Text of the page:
During Muhammad's life in Madinah , Several Jewish tribes also lived in the same town. It is also said that Muhammad's direct neighbour was a Jewish man. While a feud did exist between the Muslims and the Jews during that time , many historians said that Muhammad tried to be the pacifist and even if a Muslim initiated hostility , Muhammad was the first to apologize on his behalf.

But that is only what historians say , not me.

As for Christians , I never read about any Christians living within the Arabian Peninsula during Muhammad's time. Or not in any indicated majority anyway. Before Muhammad called for Islam , the Peninsula's inhabitants were either Jewish or idol worshippers.

It is also important to note that Islam's god is the same as Christianity & Judaism. The difference is , for the lack of a better word , practice of the religion itself.

2.) The apostrophe in 'Qu'ran'

A thing I notice is that when the Qu'ran is referred to as a noun, it has the apostrophe.  But when used as an adjective ("Quranic verses," for example), the apostrophe is lost.

Not really a religion question, more one regarding grammar.

As a partial answer, the apostrophe is a glottal stop, the Arabic noun has one, the adjective doesn't.  The precise declension of Arabic nouns, though - I have no idea.

What Kythia mentioned is correct. Its just to signify the pronunciation of the word. Now I am no linguist , so I cannot provide a good explanation to this.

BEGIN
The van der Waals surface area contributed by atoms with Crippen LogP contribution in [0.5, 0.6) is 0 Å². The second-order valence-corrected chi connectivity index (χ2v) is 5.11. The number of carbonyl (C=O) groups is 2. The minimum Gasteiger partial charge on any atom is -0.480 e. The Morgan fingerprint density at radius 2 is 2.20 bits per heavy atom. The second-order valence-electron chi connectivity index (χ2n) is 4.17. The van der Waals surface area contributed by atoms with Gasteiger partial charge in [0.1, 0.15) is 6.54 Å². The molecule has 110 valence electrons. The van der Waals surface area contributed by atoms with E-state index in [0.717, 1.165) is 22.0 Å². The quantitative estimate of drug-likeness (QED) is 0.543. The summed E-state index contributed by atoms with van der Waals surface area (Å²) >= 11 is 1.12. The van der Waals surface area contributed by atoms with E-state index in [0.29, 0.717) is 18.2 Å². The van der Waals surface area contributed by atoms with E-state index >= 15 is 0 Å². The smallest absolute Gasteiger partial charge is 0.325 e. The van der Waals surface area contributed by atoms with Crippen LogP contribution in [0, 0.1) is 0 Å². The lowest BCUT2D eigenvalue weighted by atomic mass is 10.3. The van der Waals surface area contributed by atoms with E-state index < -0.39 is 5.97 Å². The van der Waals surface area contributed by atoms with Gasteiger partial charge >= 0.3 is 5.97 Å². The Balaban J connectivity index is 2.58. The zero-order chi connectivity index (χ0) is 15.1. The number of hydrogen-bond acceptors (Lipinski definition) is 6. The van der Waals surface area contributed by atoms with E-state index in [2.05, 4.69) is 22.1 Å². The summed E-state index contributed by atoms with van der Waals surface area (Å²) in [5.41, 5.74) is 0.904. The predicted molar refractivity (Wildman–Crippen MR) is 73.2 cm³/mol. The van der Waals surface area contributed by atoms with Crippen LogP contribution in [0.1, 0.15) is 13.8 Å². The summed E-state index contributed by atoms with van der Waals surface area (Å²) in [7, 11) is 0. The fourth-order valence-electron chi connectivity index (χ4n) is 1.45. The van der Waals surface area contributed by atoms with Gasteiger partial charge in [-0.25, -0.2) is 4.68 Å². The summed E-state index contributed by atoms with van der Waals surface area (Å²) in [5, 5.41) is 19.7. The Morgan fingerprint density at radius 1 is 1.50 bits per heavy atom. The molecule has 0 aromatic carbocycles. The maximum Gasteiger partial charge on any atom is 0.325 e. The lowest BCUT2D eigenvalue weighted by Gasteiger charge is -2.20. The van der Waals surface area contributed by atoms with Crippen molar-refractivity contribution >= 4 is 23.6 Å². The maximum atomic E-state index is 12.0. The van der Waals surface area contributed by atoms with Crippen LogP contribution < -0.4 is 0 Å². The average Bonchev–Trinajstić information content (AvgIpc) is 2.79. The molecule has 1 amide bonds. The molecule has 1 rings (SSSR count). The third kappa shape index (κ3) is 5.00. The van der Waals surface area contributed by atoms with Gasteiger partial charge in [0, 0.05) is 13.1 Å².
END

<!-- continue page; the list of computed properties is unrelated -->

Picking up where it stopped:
Also the Q in Qur'an , isn't exactly a Q. Its a thicker sound that has its own letter in the Arabian Alphabet. So the Q is the closest letter to it in the English Alphabet.

3.) Book Publishers

So a quick Google search showed up several publishers of the Qu'ran, hadiths, and other Islamic texts.  Darussalam, Minhaj-ul-Quran, and  Tahrike Tarsile Qur'an are some of the first entries.  I did notice that Darussalam showed up multiple times.

In regards to modern copies of the Qu'ran, how 'centralized' is the making process in regards to publishing?  Do most Islamic governments copy and issue their own books, or do they rely upon publishing companies to create and distribute them?  Is Darussalam a really huge publisher, or does it just happen to have more of an Internet mark in the English-speaking world?

Printing and distributing the Qur'an isn't a very profitable process. It costs a lot , but when you want to buy a Qur'an is almost less than 1.50$ in my country. I heard it can be more expensive elsewhere but I cannot confirm.

And Darussalam is a grand publishing establishment for Islamic literature materials. Since they're located in Egypt , I really do not know much about them. But there's also the Qur'an complex here in Saudi Arabia which prints and distributes millions of copies for most of the Islamic world. Since it is funded by our government , profits aren't a concern , nor the expenses.

As to other countries , publishing the Qur'an? I suppose there is some kind of establishment or that in other countries. I just wonder who would fund such a project since it hardly raise any benefits. Aside from spiritual joy I guess?